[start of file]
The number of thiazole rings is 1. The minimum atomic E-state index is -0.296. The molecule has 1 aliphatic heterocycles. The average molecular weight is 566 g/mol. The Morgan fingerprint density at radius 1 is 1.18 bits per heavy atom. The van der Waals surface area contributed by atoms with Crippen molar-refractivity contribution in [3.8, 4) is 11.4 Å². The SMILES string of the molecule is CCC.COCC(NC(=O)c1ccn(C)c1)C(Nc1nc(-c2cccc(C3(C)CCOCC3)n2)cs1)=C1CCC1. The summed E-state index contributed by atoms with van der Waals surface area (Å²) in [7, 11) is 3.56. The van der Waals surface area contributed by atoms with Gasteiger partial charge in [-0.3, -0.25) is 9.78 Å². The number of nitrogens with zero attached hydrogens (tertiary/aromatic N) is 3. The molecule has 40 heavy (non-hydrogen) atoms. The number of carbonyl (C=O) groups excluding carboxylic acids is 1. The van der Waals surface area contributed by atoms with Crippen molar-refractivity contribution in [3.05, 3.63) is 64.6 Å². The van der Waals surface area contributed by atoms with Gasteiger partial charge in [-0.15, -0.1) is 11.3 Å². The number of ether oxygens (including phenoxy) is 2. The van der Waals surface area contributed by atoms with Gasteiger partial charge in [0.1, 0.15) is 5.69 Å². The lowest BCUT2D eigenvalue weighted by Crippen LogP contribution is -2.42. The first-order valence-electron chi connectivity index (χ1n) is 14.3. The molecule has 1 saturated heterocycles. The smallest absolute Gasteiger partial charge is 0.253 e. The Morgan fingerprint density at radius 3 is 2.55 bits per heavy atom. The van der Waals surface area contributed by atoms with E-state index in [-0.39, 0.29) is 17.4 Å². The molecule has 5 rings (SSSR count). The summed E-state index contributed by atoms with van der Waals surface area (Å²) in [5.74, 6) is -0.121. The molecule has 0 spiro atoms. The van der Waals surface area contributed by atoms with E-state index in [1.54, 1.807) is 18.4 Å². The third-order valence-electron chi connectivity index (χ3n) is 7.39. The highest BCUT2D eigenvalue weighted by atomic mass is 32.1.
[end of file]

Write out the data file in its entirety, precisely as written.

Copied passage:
The number of thiazole rings is 1. The minimum atomic E-state index is -0.296. The molecule has 1 aliphatic heterocycles. The average molecular weight is 566 g/mol. The Morgan fingerprint density at radius 1 is 1.18 bits per heavy atom. The van der Waals surface area contributed by atoms with Crippen molar-refractivity contribution in [3.8, 4) is 11.4 Å². The SMILES string of the molecule is CCC.COCC(NC(=O)c1ccn(C)c1)C(Nc1nc(-c2cccc(C3(C)CCOCC3)n2)cs1)=C1CCC1. The summed E-state index contributed by atoms with van der Waals surface area (Å²) in [7, 11) is 3.56. The van der Waals surface area contributed by atoms with Gasteiger partial charge in [-0.3, -0.25) is 9.78 Å². The number of nitrogens with zero attached hydrogens (tertiary/aromatic N) is 3. The molecule has 40 heavy (non-hydrogen) atoms. The number of carbonyl (C=O) groups excluding carboxylic acids is 1. The van der Waals surface area contributed by atoms with Crippen molar-refractivity contribution in [3.05, 3.63) is 64.6 Å². The van der Waals surface area contributed by atoms with Gasteiger partial charge in [-0.15, -0.1) is 11.3 Å². The number of ether oxygens (including phenoxy) is 2. The van der Waals surface area contributed by atoms with Gasteiger partial charge in [0.1, 0.15) is 5.69 Å². The lowest BCUT2D eigenvalue weighted by Crippen LogP contribution is -2.42. The first-order valence-electron chi connectivity index (χ1n) is 14.3. The molecule has 1 saturated heterocycles. The smallest absolute Gasteiger partial charge is 0.253 e. The Morgan fingerprint density at radius 3 is 2.55 bits per heavy atom. The van der Waals surface area contributed by atoms with E-state index in [-0.39, 0.29) is 17.4 Å². The molecule has 5 rings (SSSR count). The summed E-state index contributed by atoms with van der Waals surface area (Å²) in [5.74, 6) is -0.121. The molecule has 0 spiro atoms. The van der Waals surface area contributed by atoms with E-state index in [1.54, 1.807) is 18.4 Å². The third-order valence-electron chi connectivity index (χ3n) is 7.39. The highest BCUT2D eigenvalue weighted by atomic mass is 32.1.